Having seen that GNOME now launches apps under systemd scopes I’ve been looking at a way to get systemd to apply some cgroup resource and memory limits to my browser.
I want to apply a
CPUShare to all
app-gnome-firefox-*.scope instances per
But GNOME isn’t launching firefox with the instantiated unit format
app-gnome-firefox-@.scope so I don’t know how to make a systemd unit file that will apply automatically to all
I can manually apply the resource limits to an instance with
systemctl set-property --user app-gnome-firefox-92450.scope (for example) once the unit starts, but that’s a pain.
Is there any way to inject properties for transient scopes with pattern matching for names?
This isn’t really
gnome-shell specific; it applies just as well to a user terminal session that invokes a command with
systemd-run --user --scope.
Firefox is definitely launched under a systemd scope, and it gets its own cgroup:
$ systemctl --user status app-gnome-firefox-92450.scope
● app-gnome-firefox-92450.scope - Application launched by gnome-shell
Loaded: loaded (/run/user/1000/systemd/transient/app-gnome-firefox-92450.scope; transient)
Active: active (running) since Wed 2021-03-31 09:44:30 AWST; 32min ago
Tasks: 567 (limit: 38071)
CPU: 5min 39.138s
$ systemd-cgls --user-unit app-gnome-firefox-92450.scope
Unit app-gnome-firefox-92450.scope (/firstname.lastname@example.org/app-gnome-firefox-92450.scope):
$ ls -d /email@example.com/app-gnome-firefox-*
I can apply a
MemoryMax (cgroup v2 constraint
memory.max) to an already-running instance with
systemctl set-property and it takes effect:
$ systemctl set-property --user app-gnome-firefox-98883.scope MemoryMax=5G
$ systemctl show --user app-gnome-firefox-98883.scope |grep ^MemoryMax
$ cat /firstname.lastname@example.org/app-gnome-firefox-*/memory.max
It definitely takes effect – setting a low
100M causes the firefox scope to OOM, as seen in
journalctl --user -u app-gnome-firefox-98883.scope.
The trouble is that I can’t work out how to apply
systemd.resource-control rules automatically for new instances of the app automatically.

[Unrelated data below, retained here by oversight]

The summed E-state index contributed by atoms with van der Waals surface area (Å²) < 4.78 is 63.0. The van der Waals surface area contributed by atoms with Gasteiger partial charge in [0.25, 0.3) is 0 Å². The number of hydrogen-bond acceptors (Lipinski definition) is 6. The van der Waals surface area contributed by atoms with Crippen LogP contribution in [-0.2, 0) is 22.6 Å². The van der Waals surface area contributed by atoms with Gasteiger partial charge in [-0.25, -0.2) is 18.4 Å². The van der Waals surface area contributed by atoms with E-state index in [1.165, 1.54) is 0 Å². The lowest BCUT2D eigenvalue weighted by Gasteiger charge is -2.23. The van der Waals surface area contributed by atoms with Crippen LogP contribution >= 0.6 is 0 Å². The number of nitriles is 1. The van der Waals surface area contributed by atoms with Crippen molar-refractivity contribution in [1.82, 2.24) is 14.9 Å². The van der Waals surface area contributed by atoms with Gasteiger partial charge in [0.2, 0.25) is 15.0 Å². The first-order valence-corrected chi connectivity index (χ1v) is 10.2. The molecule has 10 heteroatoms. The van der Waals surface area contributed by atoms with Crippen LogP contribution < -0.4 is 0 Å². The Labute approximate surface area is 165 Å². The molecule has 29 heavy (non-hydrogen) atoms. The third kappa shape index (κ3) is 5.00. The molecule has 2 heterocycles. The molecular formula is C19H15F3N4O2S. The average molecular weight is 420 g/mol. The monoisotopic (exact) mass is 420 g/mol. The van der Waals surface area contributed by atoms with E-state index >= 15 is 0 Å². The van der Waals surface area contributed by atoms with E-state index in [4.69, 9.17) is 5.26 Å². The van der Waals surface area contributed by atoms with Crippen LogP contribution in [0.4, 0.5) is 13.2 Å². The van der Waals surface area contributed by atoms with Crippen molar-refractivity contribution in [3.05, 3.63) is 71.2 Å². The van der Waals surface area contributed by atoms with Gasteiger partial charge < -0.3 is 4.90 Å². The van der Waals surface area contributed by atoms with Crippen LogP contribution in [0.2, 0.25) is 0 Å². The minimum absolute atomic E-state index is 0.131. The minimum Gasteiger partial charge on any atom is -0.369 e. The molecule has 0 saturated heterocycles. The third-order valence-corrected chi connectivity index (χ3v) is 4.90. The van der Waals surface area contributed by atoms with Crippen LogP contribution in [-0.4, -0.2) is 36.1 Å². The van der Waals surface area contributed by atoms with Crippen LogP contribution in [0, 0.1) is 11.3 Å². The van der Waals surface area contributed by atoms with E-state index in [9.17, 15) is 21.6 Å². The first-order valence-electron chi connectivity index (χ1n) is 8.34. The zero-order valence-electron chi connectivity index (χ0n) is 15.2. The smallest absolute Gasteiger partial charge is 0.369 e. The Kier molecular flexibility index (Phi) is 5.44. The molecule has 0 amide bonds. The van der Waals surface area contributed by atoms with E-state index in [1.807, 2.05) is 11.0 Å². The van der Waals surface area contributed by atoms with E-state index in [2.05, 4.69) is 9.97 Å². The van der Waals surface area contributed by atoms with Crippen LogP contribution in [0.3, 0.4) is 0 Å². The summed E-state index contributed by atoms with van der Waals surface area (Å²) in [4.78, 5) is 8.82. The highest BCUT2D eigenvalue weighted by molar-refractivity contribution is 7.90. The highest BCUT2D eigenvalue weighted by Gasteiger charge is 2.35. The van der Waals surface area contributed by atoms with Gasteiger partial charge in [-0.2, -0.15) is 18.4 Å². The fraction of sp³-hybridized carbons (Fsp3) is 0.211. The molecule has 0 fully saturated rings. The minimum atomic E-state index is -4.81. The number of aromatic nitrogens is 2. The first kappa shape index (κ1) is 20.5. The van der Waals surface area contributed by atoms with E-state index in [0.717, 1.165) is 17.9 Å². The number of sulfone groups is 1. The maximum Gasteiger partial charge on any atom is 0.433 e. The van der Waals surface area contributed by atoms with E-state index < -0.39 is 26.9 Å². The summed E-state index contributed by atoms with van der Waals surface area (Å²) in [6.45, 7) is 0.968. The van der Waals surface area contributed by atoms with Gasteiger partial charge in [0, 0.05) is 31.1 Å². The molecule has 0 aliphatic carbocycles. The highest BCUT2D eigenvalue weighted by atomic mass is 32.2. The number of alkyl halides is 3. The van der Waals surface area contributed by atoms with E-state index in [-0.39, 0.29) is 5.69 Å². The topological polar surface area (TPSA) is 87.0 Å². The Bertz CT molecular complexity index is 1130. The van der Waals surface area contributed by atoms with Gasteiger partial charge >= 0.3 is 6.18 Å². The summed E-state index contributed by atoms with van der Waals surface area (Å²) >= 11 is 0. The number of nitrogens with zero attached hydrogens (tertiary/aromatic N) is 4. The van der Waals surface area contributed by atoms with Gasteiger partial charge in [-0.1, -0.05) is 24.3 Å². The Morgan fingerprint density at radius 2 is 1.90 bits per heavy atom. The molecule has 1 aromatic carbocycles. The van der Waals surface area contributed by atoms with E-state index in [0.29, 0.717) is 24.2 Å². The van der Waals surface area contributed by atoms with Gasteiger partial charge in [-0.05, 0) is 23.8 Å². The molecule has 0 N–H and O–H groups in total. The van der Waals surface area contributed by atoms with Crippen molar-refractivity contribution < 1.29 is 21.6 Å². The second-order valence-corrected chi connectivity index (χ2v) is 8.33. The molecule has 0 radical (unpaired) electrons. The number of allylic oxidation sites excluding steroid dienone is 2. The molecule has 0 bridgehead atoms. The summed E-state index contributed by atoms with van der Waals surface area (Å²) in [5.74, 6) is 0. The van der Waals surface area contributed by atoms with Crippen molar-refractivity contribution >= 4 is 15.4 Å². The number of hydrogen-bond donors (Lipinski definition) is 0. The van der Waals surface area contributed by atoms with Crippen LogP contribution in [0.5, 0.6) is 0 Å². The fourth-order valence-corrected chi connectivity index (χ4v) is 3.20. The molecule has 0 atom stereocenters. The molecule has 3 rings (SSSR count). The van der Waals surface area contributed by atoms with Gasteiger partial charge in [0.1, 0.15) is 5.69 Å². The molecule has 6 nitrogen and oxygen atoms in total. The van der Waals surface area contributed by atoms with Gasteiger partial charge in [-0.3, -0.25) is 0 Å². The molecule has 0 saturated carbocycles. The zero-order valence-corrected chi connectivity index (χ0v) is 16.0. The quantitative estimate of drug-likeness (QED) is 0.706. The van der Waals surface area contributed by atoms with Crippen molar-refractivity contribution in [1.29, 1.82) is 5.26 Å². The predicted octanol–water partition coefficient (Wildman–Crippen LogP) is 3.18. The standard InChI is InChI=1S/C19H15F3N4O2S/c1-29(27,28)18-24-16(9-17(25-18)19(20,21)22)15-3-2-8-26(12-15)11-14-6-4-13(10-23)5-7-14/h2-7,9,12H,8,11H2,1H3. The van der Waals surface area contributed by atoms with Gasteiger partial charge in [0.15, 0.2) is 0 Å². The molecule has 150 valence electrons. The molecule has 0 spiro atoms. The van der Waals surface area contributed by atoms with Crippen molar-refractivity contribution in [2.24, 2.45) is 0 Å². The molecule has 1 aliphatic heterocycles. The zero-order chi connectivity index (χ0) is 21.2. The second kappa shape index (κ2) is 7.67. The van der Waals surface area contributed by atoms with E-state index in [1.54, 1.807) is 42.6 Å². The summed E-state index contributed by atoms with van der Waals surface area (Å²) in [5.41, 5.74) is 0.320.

I’ve tried creating a
MemoryMax = 5G
but it appears to have no effect.
systemd-analyze verify chokes on it rather unhelpfully:
$ systemd-analyze verify --user .config/systemd/user/app-gnome-firefox-@.scope
Failed to load unit file /email@example.com: Invalid argument
If I use
systemctl set-property --user app-gnome-firefox-92450.scope on a running instance and
systemctl --user show app-gnome-firefox-92450.scope I see the drop-in files at:
Names containing the pid, so that can’t be matched easily:
and I’m kind of stumped. Advice would be greatly appreciated, hopefully not “gnome-shell is doing it wrong, patch it” advice. Some draft systemd docs suggest it’s using one of the accepted patterns.
The only workaround I see so far is to launch the firefox instance with
systemd-run --user --scope -u firefox.scope -p 'MemoryMax=5G' -p 'CPUQuota=80%' /usr/lib64/firefox/firefox
and let that be the control process. But it looks like this isolates the firefox control channel in some manner that prevents
firefox processes launched by other apps or the desktop session from then talking to the cgroup-scoped firefox, resulting in
Firefox is already running, but is not responding. To use Firefox, you must first close the existing Firefox process, restart your device, or use a different profile.
Edit: firefox remoting when launched manually via
systemd-run is fixed by setting
MOZ_DBUS_REMOTE in the environment both for my user session and as a
-E MOZ_DBUS_REMOTE=1 option to
systemd-run. It’s probably because I’m using Wayland.
Still a clumsy workaround – it should surely be possible to apply resource control rules to slices via